Wednesday, 17 September 2014

My musical take on the Scottish Referendum









Any other suggestions?

The United Kingdom is a powerhouse on the world stage. Our athletes rake in medals at the Olympics, and in particular our boxers and martial artists have succeeded brilliantly in recent years- Scots won 7 out of 29 gold medals for Team GB in the 2012 London Olympics. Their whisky industry has a £4 billion turnover. Yet as it stands, the UK is already the 22nd smallest country in the world.

Our armed forces are and always have been one of the best in the world. Losing Scotland would mean losing not a third but HALF of our military might. Don't boot yourself out of NATO, guys. 

Great Britain is stronger together. Please keep it that way.

Friday, 12 September 2014

Absolute drunken hysteria in Newcastle


Went to Geordie Land for a stag do. Started in Florita's bar (recommended)





We had a VIP table booked in House of Smith next door, a smart, classy club featuring stage shows including fire-breathers and a zip-wiring dwarf in a cape. We booked a VIP booth, with table service provided by the lovely Christie


The only downside was drunkenly pouring Woodford Reserve into my eye.














We were (or, more “I was”) too wasted to get into Lap dancing club Blue Velvet, where the doorman told us we'd missed local model / page 3 girl / famous-on-twitter person Chelsea Ferguson

Saturday: we dressed the stag in a gimp suit and took him through the city from pub to pub, parents shielding their children's eyes as we led him through the high streets. We sat him on a park bench next to a tramp, who woke up in a state of paralysed terror, the whole scene making a great photo. We settled in Players, a male-orientated sports bar where short-but-big-boobed girls in Newcastle football tops danced on podiums. The DJ unceremoniously bollocked me over the mic for taking this picture


It took me a second to realise I was the “Cliff Richard” he was referring to, and that everyone in the bar was staring at me. It's not that kind of bar, if you get me. Suffice to say, I did not pull in here.

We sat the stag in the “dentist's chair” and plied him with booze, cream and cranberry juice. He was a warrior and skulled the lot of it.


(Not our stag)

There was a refrigerated metal bar fixed into the floor on supports, coupled with an LCD display. The DJ was challenging people to hang off the bar, testing their grip strength. I managed 1 minute 14, better than some.

We'd scouted out a row of trendy bars for the evening. I went on soft drinks from hereon in as the previous night had hit me hard. We started with Madame Koo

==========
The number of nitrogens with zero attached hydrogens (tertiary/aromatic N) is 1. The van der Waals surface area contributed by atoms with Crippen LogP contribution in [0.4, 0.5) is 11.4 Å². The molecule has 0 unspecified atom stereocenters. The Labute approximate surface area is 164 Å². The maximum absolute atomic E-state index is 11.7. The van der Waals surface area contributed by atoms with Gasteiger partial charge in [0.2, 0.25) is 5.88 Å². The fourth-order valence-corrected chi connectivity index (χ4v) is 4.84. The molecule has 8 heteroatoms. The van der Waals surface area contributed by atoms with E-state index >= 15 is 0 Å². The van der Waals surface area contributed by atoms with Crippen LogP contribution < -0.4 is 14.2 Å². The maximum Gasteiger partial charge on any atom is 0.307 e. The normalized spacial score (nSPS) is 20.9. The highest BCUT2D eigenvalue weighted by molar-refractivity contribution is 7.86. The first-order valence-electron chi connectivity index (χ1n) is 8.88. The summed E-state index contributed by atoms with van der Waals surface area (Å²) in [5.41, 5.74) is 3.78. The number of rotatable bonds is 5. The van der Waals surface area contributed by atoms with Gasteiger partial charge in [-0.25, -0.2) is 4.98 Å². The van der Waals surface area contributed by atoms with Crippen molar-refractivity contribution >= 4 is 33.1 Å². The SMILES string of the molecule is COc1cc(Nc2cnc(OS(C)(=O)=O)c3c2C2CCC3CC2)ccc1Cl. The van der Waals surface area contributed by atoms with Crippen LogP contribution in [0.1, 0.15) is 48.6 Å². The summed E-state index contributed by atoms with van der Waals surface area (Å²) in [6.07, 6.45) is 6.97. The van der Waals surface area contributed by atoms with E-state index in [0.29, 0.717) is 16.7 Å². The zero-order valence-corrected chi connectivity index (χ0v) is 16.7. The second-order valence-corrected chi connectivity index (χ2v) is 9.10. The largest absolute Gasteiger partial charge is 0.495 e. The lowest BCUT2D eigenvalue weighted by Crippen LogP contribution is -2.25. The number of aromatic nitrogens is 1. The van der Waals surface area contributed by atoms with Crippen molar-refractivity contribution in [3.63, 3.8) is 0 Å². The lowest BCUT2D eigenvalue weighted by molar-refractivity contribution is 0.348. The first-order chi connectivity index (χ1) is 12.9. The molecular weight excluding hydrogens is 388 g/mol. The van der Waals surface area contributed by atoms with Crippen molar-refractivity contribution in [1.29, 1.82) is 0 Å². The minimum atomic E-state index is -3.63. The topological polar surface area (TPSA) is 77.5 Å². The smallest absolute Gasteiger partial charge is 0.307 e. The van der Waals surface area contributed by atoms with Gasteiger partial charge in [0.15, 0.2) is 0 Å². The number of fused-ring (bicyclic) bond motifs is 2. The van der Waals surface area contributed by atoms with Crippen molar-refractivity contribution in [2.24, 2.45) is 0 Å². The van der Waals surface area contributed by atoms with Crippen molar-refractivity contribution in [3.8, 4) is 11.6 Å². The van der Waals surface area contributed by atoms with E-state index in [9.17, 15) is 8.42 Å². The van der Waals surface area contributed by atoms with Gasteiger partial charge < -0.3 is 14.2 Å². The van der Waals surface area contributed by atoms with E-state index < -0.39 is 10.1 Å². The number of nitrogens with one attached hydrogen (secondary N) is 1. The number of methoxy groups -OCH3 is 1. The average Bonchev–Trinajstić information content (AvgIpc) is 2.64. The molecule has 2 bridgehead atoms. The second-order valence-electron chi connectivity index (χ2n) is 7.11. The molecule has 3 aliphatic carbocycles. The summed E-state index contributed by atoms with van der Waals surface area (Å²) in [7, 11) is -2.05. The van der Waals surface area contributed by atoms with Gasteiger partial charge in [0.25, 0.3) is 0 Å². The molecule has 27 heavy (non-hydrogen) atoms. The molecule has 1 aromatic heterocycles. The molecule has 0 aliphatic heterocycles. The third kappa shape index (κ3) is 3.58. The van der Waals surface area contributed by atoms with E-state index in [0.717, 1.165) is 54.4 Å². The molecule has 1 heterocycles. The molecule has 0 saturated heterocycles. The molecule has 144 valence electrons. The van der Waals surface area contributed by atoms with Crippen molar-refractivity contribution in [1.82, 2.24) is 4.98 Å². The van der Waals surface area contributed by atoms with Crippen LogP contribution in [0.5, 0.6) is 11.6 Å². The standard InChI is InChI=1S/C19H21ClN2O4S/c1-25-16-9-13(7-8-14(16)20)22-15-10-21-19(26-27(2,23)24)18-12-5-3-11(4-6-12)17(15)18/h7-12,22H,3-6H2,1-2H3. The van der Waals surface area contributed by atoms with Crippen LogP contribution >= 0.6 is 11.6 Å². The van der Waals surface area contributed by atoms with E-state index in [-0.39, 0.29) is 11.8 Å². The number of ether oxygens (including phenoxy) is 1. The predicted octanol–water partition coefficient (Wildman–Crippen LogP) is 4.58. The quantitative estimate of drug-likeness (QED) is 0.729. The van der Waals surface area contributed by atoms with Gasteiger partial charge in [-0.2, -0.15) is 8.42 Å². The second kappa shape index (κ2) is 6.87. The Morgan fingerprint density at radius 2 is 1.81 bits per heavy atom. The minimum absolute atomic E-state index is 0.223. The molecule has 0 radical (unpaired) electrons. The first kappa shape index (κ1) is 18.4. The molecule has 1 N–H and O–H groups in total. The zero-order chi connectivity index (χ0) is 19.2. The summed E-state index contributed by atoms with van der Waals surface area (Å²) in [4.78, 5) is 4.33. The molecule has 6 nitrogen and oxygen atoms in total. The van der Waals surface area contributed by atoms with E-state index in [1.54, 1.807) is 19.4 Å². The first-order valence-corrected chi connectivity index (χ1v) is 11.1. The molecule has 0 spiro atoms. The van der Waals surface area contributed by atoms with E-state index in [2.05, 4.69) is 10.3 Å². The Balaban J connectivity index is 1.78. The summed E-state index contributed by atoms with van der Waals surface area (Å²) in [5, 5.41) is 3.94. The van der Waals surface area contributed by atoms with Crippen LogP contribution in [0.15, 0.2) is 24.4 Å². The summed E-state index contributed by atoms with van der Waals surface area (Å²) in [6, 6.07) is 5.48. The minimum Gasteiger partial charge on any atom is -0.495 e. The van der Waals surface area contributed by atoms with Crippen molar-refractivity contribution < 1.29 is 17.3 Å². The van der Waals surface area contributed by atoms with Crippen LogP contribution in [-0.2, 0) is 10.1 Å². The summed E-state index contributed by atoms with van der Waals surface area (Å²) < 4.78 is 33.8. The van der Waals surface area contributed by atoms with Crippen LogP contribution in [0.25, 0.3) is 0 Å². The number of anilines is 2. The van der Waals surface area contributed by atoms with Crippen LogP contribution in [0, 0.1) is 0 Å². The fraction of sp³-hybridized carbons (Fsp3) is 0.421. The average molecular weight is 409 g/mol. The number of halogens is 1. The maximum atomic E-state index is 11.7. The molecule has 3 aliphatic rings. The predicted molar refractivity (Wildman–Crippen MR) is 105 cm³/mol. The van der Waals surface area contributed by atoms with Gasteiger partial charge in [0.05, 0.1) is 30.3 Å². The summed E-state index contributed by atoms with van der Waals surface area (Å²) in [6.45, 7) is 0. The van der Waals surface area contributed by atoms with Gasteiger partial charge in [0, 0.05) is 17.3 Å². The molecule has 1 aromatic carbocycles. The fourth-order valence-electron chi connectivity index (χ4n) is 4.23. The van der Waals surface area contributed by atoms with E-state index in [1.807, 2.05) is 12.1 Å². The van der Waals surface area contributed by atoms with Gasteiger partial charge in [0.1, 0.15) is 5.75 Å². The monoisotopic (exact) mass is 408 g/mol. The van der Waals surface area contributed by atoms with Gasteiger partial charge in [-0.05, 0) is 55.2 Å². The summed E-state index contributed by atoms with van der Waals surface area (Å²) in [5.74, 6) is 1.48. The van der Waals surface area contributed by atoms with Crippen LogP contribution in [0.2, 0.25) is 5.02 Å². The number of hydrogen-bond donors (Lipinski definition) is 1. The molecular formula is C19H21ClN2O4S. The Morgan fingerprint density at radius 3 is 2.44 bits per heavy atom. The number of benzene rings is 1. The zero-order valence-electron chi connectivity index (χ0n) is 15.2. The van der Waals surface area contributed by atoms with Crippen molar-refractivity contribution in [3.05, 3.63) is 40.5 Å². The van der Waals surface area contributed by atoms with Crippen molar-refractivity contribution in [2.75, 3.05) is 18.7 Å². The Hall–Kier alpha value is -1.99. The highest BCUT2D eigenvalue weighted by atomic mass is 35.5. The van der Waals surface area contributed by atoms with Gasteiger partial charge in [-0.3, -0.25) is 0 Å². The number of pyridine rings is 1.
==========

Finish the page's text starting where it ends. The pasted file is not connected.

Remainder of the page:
where old-skool dance set the scene, and rolled on to Perdu


where I got stalked by some weird Liza Minnelli lookalike. I recommend Perdu but I was out of steam by the time we got there.

So, Newcastle: the clubs are smart, the people are friendly and the women are damned good-looking. For away legs it's worth trying.

Thursday, 11 September 2014

What Isn't Online?


Instagram and Facebook now have a popular trend in common: #tbt, otherwise known as Throwback Thursday. Each week millions of people will dig out their old pictures to upload to social media and embarrass their friends, relatives, but mostly themselves.

The #tbt trend, however, can be really helpful for encouraging people to upload more than old pictures of themselves. Every piece of contemporary information- every current news topic, every photograph shot today, will more than likely be uploaded to the net within hours of its creation. Older material, however, may not have been and hence wouldn't have been unless someone decides to. Whether it's an old article from a newspaper, a photo, a painting or something shot on VHS-C back in 1998- there could be something in a corner cupboard or attic that might interest or assist someone somewhere in the online world.

The #tbt trend is great for encouraging web users to dig around and find archive material, whether it's Leeds Rhinos captain Kevin Sinfield playing Joseph in a school play, or Mark Zuckerberg in 2005, describing his new application called “The Facebook”  . (Not that the Zuckerberg video was necessarily attached to the #tbt trend, but you see what I mean.)

The majority of retro finds, like the majority of internet content of any age, won't be particularly important. But it doesn't cost anything to put it out there, and once in a while somebody is going to unearth a gem.

One organisation that has uploaded more than a few gems- an entire goldmine of archive footage- is British Pathe. Their Youtube account has more than 85,000 videos featuring funerals, wars, weddings, disasters and plenty more besides. I know nothing about digitising film reels, but old film footage is a fascinating contribution to the web. History nerds could spend their life on Pathe's Youtube page. Other hoarders of footage may soon follow suit and share what they have.

Why not join me and millions of others in digging out retro material every Thursday? You just don't know what people might want to see...

Monday, 1 September 2014

So.

I want to show you something. It may mean nothing to you… it may not. I don't know. I don't know anymore.
-Ricky Roma (Al Pacino), Glengarry Glen Ross

GGR is one movie you need to see. Al Pacino. Alec Baldwin. Ed Harris, the director guy from The Truman Show. Kevin Spacey. Jonathan Pryce. Jack Lemmon. Alan Arkin, the psychiatrist from Grosse Point Blank. It's a masterpiece in acting.